In my last post, I alluded to the struggles we’ve been having with Lucy’s behavior. Now, I’m well aware that it’s normal toddler button-pushing and angst, but we’re still parental noobs, so keep that in mind as you experienced parents laugh us and our intensity away.
One of the more frustrating aspects of the toddler psychological profile is the tendency to heed the parent’s command for a brief two seconds before recommencing the undesirable behavior. It’s a little game to them, though they don’t even know it: listen to Mommy. Remember it’s more fun to do what she asked me not to. Do it. Listen to Mommy…annnnd rinse and repeat. Obviously, it’s a game they win. I mean, not that the parents don’t try to win, but almost any adult who’s interacted with a 1.5 year old knows that a battle of the wills doesn’t get anyone anywhere. So we try, again and again to stop the naughtiness, only to have it rear its ugly head the moment we turn our backs (or not; the toddler knows no shame).
I realized, while pushing down the anger and frustration over Lucy’s inability to control herself once again this weekend, that spiritually speaking, I’m very like a toddler.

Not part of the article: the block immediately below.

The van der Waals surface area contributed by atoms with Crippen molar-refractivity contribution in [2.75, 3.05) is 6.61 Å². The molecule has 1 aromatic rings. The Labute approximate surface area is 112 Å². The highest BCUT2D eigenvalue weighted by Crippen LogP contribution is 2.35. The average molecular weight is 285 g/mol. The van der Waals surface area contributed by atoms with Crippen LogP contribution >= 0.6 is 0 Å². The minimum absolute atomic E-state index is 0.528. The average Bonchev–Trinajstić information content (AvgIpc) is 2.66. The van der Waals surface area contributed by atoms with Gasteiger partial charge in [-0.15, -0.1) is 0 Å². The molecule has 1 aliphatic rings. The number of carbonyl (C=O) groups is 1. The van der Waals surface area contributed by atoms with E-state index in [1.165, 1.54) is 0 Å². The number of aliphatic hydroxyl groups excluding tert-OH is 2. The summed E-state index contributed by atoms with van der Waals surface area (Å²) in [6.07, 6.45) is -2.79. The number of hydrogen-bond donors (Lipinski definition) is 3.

“That’s wrong. It will hurt you,” says God.
“Ok, I’ll stop,” I reply.
Two hours, two minutes, or two days later…guess what?? There I go again. The same sin, the same struggle, the same lack of self-control. And I’m an adult, fully rational, and very well-formed. Lucy can barely string together two word sentences. I’m fairly certain that God doesn’t rant and rave or even huff in disgust when I (again) do what He’s expressly asked me not to do, for my own good. And at the same time, He doesn’t lower the standards just because I’m not exactly meeting them.
What I’m saying is, I can read parenting advice books and blogs till the cows come home, but there’s a pretty great blueprint of how to discipline that’s been around since the world began. I can find it in the grace of the confessional, and in the story of redemption played out over and over in the Bible. Hopefully, I can remember it better when my toddler scratches the baby again, throws food on the floor again, and so forth. The path to perfection is a gentle slope, and we’re all a bit like toddlers, stumbling our way up it to the merciful Father.